- Lamborghini's open-top Sián is being produced in a very limited edition of 19, far fewer than the 63 regular Sián coupe units built.
- The roadster has a platform based on the Aventador, inside which a 6.5-liter V-12 combines with a hybrid system powered by a supercapacitor.
- The name is Italian Bolognese dialect meaning "lightning," and the price, while not announced, is irrelevant because they've all been sold already.
Like the look of the new Lamborghini Sián roadster? Unless you’ve heard otherwise, you're too late. There are only going to be 19 made, and all are already sold, despite what is almost certainly a seven-figure price. Clearly you have to move faster than the speed of news to land a limited-edition Lambo.
The Sián roadster is an open-topped version of last year’s Sián coupe, although Lamborghini produced a relatively profligate 63 of those. The softtop uses the same Aventador-based platform, combining V-12 power with a hybrid system powered by a supercapacitor. But while electrical assistance is only a small part of the total output, with a 48-volt motor integrated into the gearbox providing up to 34 horsepower and the glory of the naturally aspirated 6.5-liter V-12 making 774 horsepower.
Although the supercapacitor doesn't hold much energy (Lamborghini hasn't released an exact capacity figure) it offers much greater energy density than a conventional battery. Lamborghini claims it is three times more powerful than a lithium-ion battery of the same weight and that the whole electrical side of the powertrain adds only about 75 pounds of mass to the car.
Using a supercapacitor allows ultrafast regenerative braking, with Lamborghini saying it can recharge fully every time the car brakes hard. As well as adding assistance, the electric motor produces some (much needed) torque fill to help smooth changes from Lamborghini's single-clutch automated-manual transmission. The electric motor disengages at speeds of over 81 mph, but Lamborghini claims it makes the car 10 percent quicker in stop-and-go maneuvers—not something the Sant'Agata automaker regularly crows about—and it's enough to power the car at low speeds, allowing for silent maneuvering with the engine switched off.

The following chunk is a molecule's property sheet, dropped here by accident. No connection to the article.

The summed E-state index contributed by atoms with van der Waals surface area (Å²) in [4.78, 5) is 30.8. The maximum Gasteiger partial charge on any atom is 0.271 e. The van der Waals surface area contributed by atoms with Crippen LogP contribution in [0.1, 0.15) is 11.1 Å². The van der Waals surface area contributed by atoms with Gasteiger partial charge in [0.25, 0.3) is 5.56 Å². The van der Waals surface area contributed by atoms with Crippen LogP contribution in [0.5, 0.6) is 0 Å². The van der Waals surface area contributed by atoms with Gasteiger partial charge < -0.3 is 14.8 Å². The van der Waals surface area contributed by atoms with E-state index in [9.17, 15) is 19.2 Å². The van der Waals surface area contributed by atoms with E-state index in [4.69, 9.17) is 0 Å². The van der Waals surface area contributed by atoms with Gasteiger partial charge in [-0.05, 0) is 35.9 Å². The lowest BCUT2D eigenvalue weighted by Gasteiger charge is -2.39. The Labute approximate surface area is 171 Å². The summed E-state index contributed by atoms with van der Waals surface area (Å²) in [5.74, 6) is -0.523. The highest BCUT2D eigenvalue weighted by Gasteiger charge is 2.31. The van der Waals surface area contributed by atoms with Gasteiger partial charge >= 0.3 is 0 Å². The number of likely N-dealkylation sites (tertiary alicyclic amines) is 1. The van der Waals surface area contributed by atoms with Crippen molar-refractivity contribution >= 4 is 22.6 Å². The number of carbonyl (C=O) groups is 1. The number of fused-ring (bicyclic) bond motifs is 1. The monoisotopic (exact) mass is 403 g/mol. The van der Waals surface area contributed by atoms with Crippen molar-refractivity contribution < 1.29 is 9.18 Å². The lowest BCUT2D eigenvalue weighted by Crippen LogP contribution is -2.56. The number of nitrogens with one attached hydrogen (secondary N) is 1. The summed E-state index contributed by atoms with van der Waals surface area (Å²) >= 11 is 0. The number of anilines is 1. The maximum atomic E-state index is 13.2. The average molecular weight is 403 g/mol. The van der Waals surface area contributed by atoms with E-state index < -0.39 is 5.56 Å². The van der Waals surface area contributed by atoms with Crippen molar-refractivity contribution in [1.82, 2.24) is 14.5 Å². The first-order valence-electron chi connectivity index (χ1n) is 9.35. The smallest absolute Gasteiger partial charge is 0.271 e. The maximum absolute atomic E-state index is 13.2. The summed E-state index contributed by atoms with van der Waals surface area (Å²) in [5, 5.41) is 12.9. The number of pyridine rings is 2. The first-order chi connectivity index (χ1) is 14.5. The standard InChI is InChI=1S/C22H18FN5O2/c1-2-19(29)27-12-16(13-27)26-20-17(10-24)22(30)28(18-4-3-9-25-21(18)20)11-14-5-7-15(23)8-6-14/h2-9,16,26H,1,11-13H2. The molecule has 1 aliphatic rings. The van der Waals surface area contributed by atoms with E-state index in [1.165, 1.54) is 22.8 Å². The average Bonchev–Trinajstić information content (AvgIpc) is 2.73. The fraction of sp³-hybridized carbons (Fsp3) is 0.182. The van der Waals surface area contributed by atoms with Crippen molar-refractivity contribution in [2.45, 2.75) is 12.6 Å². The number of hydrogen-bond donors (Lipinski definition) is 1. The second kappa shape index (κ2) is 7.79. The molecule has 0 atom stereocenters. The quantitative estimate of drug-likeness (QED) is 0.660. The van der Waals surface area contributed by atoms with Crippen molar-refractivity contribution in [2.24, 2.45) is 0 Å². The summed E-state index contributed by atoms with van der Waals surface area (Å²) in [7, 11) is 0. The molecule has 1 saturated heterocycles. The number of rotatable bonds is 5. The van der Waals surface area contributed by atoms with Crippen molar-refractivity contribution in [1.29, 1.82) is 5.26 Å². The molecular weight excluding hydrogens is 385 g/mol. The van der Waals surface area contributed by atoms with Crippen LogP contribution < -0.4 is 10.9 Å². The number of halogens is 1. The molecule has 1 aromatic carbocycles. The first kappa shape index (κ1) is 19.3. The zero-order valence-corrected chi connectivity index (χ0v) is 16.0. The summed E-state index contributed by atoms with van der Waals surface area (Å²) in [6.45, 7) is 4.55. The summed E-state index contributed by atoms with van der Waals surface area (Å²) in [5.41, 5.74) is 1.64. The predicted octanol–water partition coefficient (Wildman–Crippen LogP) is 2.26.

It’s fractionally slower than the Sián coupe was, dispatching the European zero-to-62-mph benchmark in a claimed "under 2.9 seconds" rather than the coupe's claimed sub-2.8-second time. Nor, despite being described as a roadster, does it seem to have any form of roof. The official release claims only that it is "always open to the sky." But given the chance to better experience the aural majesty of the V-12 without any distraction, we doubt either of those issues will have been a deal breaker for those far enough up Lamborghini’s list of VIPs to be offered the chance to buy one.
The Sián is also paying tribute to one of its famous predecessors, Lamborghini saying that the periscopio line that runs rearward from the cockpit and ends in "airstreamers" behind both seats is inspired by the Countach. Although the car is shown in Uranus Blue—no sniggering at the back—Lamborghini is keen to point out that buyers will be able to specify pretty much any color for paint or trim that takes their fancy; buyers will even be permitted to specify 3D printed air vents with their own initials.
Oh, and in case you're wondering, the name Sián is drawn from Bolognese dialect, meaning either "flash" or "lightning," a nod to its hybrid status.